The series Monoprint highlights the everyday in a way that pushes the viewer to ponder the relationship between accentuated actions and their context. The artworks can be grouped in two sections: Florentine and Cairene imagery. Works created in Florence display a new source of influence incorporating aspects of Renaissance paintings discovered during his two month residency in Florence, Italy in 2009. Integrating Italian visual reference of the Renaissance with Rashed’s personal narrative, these prints are a fusion of the historical and the contemporary.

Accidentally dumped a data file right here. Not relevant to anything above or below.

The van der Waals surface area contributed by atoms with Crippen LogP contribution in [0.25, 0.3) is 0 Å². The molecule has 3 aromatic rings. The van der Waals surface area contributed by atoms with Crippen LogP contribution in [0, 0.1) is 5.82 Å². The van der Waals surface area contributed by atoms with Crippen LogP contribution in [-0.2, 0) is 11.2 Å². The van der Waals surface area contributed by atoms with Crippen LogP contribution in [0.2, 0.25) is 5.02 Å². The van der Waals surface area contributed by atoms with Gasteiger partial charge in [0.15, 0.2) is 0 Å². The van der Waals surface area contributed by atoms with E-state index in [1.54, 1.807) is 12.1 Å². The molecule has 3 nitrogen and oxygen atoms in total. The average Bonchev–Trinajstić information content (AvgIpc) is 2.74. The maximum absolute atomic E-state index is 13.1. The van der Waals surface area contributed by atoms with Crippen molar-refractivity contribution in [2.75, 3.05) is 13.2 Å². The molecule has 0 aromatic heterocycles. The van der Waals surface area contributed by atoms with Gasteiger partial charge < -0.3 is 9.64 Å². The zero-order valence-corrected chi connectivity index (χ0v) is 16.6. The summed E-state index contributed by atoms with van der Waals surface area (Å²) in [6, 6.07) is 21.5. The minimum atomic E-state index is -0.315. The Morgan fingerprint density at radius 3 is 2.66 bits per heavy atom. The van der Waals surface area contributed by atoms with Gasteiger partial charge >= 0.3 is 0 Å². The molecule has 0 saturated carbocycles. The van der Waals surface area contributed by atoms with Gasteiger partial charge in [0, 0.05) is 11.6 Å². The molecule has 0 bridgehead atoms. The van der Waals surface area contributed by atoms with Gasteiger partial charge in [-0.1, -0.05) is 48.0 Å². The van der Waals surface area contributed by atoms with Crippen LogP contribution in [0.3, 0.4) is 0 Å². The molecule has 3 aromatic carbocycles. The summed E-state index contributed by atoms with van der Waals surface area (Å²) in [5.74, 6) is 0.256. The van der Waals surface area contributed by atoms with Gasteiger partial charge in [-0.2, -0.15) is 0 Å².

Hany Rashed, born in 1975 in Cairo, is a self-taught artist who worked closely with renowned artist Mohamed Abla, who became his mentor. By experimenting with a wide range of techniques, such as collage, monotype, painting, and sculpture, Rashed continuously reinvents himself and his work. His art theme is often the banality and damage caused by excessive exposure to Western media, highlighting the depersonalization of the individual. At the beginning of the 2011 Revolution, Rashed played a leading role in documenting part of contemporary Egyptian history through his sarcastic production. After his comic character “Asa7by“(2012), making fun of the abuse of visual Internet memes, “Bulldozer” (2015), directly denouncing omnipresent mediocrity, and “The last farewell” (2017), addressing his very personal life tragedy, Rashed returns to explore with much irony the multiple facets of Egyptian life. Some of Rashed’s work forms part of the private collection of the Tate Modern Gallery in London. The artist has held several workshops in many Egyptian galleries and elsewhere.